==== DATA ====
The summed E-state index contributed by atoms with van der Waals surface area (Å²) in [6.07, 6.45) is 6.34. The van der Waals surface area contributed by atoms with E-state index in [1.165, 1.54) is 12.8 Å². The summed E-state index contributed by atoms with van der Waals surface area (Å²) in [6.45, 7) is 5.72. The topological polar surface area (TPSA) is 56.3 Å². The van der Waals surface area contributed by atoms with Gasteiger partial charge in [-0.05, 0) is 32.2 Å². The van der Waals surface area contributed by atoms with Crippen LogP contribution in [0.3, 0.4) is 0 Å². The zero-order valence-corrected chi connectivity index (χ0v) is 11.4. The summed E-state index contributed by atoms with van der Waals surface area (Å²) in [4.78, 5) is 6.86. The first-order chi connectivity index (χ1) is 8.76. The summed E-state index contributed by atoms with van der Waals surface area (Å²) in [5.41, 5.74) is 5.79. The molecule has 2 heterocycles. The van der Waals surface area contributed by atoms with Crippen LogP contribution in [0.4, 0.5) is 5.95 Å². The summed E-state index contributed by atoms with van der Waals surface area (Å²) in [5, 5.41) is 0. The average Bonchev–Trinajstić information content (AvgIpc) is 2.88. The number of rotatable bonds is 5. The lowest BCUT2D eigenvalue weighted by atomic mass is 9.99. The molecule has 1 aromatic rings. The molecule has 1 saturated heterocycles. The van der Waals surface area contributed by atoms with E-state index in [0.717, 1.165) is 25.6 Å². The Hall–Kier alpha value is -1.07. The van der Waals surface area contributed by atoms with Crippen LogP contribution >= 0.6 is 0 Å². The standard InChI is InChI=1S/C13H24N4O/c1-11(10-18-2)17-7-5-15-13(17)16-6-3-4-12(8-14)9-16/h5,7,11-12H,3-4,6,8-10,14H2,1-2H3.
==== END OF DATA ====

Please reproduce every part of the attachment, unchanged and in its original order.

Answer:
The summed E-state index contributed by atoms with van der Waals surface area (Å²) in [6.07, 6.45) is 6.34. The van der Waals surface area contributed by atoms with E-state index in [1.165, 1.54) is 12.8 Å². The summed E-state index contributed by atoms with van der Waals surface area (Å²) in [6.45, 7) is 5.72. The topological polar surface area (TPSA) is 56.3 Å². The van der Waals surface area contributed by atoms with Gasteiger partial charge in [-0.05, 0) is 32.2 Å². The van der Waals surface area contributed by atoms with Crippen LogP contribution in [0.3, 0.4) is 0 Å². The zero-order valence-corrected chi connectivity index (χ0v) is 11.4. The summed E-state index contributed by atoms with van der Waals surface area (Å²) in [4.78, 5) is 6.86. The first-order chi connectivity index (χ1) is 8.76. The summed E-state index contributed by atoms with van der Waals surface area (Å²) in [5.41, 5.74) is 5.79. The molecule has 2 heterocycles. The van der Waals surface area contributed by atoms with Crippen LogP contribution in [0.4, 0.5) is 5.95 Å². The summed E-state index contributed by atoms with van der Waals surface area (Å²) in [5, 5.41) is 0. The average Bonchev–Trinajstić information content (AvgIpc) is 2.88. The number of rotatable bonds is 5. The lowest BCUT2D eigenvalue weighted by atomic mass is 9.99. The molecule has 1 aromatic rings. The molecule has 1 saturated heterocycles. The van der Waals surface area contributed by atoms with E-state index in [0.717, 1.165) is 25.6 Å². The Hall–Kier alpha value is -1.07. The van der Waals surface area contributed by atoms with Crippen LogP contribution >= 0.6 is 0 Å². The standard InChI is InChI=1S/C13H24N4O/c1-11(10-18-2)17-7-5-15-13(17)16-6-3-4-12(8-14)9-16/h5,7,11-12H,3-4,6,8-10,14H2,1-2H3.